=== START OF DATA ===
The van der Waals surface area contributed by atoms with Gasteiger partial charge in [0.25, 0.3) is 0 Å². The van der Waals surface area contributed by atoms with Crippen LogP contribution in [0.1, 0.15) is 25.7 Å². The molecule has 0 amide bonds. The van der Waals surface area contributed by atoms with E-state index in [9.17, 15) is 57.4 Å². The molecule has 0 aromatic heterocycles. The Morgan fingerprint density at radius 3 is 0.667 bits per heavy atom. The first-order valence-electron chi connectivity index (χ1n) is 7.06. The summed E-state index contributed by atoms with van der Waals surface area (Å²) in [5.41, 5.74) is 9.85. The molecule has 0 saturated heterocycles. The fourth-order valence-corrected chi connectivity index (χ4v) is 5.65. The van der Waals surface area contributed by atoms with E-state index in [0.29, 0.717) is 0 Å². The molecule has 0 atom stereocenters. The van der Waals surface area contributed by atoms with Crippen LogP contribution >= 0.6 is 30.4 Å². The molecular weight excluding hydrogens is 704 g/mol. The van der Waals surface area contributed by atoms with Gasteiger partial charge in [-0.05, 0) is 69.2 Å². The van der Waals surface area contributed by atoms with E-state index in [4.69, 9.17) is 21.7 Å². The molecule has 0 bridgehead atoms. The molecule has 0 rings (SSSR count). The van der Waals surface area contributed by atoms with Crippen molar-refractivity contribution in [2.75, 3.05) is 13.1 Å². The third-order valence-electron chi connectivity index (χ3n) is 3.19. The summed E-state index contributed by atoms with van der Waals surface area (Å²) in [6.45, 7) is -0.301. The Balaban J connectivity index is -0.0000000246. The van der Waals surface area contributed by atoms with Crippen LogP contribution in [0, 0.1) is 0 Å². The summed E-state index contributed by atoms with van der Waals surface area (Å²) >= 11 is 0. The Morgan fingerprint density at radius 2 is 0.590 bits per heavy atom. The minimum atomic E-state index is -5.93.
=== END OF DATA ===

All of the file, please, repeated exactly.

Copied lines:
The van der Waals surface area contributed by atoms with Gasteiger partial charge in [0.25, 0.3) is 0 Å². The van der Waals surface area contributed by atoms with Crippen LogP contribution in [0.1, 0.15) is 25.7 Å². The molecule has 0 amide bonds. The van der Waals surface area contributed by atoms with E-state index in [9.17, 15) is 57.4 Å². The molecule has 0 aromatic heterocycles. The Morgan fingerprint density at radius 3 is 0.667 bits per heavy atom. The first-order valence-electron chi connectivity index (χ1n) is 7.06. The summed E-state index contributed by atoms with van der Waals surface area (Å²) in [5.41, 5.74) is 9.85. The molecule has 0 saturated heterocycles. The fourth-order valence-corrected chi connectivity index (χ4v) is 5.65. The van der Waals surface area contributed by atoms with E-state index in [0.29, 0.717) is 0 Å². The molecule has 0 atom stereocenters. The van der Waals surface area contributed by atoms with Crippen LogP contribution >= 0.6 is 30.4 Å². The molecular weight excluding hydrogens is 704 g/mol. The van der Waals surface area contributed by atoms with Gasteiger partial charge in [-0.05, 0) is 69.2 Å². The van der Waals surface area contributed by atoms with E-state index in [4.69, 9.17) is 21.7 Å². The molecule has 0 bridgehead atoms. The molecule has 0 rings (SSSR count). The van der Waals surface area contributed by atoms with Crippen molar-refractivity contribution in [2.75, 3.05) is 13.1 Å². The third-order valence-electron chi connectivity index (χ3n) is 3.19. The summed E-state index contributed by atoms with van der Waals surface area (Å²) in [6.45, 7) is -0.301. The Balaban J connectivity index is -0.0000000246. The van der Waals surface area contributed by atoms with Crippen LogP contribution in [0, 0.1) is 0 Å². The summed E-state index contributed by atoms with van der Waals surface area (Å²) >= 11 is 0. The Morgan fingerprint density at radius 2 is 0.590 bits per heavy atom. The minimum atomic E-state index is -5.93.